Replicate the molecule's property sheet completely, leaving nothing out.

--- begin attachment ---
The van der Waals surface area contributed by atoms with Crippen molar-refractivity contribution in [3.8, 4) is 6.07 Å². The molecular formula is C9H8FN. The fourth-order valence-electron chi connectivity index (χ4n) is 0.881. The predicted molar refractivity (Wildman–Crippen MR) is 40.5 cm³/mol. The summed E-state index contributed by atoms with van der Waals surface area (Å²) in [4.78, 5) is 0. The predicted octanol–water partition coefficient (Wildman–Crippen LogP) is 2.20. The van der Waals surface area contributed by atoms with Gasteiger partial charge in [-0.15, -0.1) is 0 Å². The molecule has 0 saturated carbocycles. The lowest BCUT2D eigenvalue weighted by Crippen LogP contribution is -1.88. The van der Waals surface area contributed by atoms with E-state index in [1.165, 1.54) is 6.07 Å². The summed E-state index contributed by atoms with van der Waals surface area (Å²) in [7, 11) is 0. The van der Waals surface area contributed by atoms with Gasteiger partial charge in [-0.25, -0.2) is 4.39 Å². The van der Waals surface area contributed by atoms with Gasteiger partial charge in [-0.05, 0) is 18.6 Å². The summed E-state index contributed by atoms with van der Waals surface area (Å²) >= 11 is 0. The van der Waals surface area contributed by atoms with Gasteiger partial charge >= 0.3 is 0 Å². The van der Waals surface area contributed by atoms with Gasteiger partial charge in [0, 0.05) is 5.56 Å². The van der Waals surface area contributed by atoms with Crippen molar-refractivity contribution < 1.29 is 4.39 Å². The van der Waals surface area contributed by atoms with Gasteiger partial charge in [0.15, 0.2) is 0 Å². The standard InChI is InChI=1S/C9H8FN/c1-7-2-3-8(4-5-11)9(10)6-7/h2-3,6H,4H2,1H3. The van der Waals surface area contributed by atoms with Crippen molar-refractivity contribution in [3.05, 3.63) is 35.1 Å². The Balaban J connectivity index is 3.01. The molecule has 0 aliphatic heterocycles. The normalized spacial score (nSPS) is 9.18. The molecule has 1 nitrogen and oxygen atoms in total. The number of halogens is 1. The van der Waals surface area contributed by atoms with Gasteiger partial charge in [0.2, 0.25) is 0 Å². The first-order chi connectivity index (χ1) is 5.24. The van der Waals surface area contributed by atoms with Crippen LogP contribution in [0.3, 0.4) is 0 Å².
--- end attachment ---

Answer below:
The van der Waals surface area contributed by atoms with Crippen molar-refractivity contribution in [3.8, 4) is 6.07 Å². The molecular formula is C9H8FN. The fourth-order valence-electron chi connectivity index (χ4n) is 0.881. The predicted molar refractivity (Wildman–Crippen MR) is 40.5 cm³/mol. The summed E-state index contributed by atoms with van der Waals surface area (Å²) in [4.78, 5) is 0. The predicted octanol–water partition coefficient (Wildman–Crippen LogP) is 2.20. The van der Waals surface area contributed by atoms with Gasteiger partial charge in [-0.15, -0.1) is 0 Å². The molecule has 0 saturated carbocycles. The lowest BCUT2D eigenvalue weighted by Crippen LogP contribution is -1.88. The van der Waals surface area contributed by atoms with E-state index in [1.165, 1.54) is 6.07 Å². The summed E-state index contributed by atoms with van der Waals surface area (Å²) in [7, 11) is 0. The van der Waals surface area contributed by atoms with Gasteiger partial charge in [-0.25, -0.2) is 4.39 Å². The van der Waals surface area contributed by atoms with Gasteiger partial charge in [-0.05, 0) is 18.6 Å². The summed E-state index contributed by atoms with van der Waals surface area (Å²) >= 11 is 0. The van der Waals surface area contributed by atoms with Gasteiger partial charge >= 0.3 is 0 Å². The van der Waals surface area contributed by atoms with Gasteiger partial charge in [0, 0.05) is 5.56 Å². The van der Waals surface area contributed by atoms with Crippen molar-refractivity contribution < 1.29 is 4.39 Å². The van der Waals surface area contributed by atoms with Gasteiger partial charge in [0.15, 0.2) is 0 Å². The standard InChI is InChI=1S/C9H8FN/c1-7-2-3-8(4-5-11)9(10)6-7/h2-3,6H,4H2,1H3. The van der Waals surface area contributed by atoms with Crippen molar-refractivity contribution in [3.05, 3.63) is 35.1 Å². The Balaban J connectivity index is 3.01. The molecule has 0 aliphatic heterocycles. The normalized spacial score (nSPS) is 9.18. The molecule has 1 nitrogen and oxygen atoms in total. The number of halogens is 1. The van der Waals surface area contributed by atoms with Gasteiger partial charge in [0.2, 0.25) is 0 Å². The first-order chi connectivity index (χ1) is 5.24. The van der Waals surface area contributed by atoms with Crippen LogP contribution in [0.3, 0.4) is 0 Å².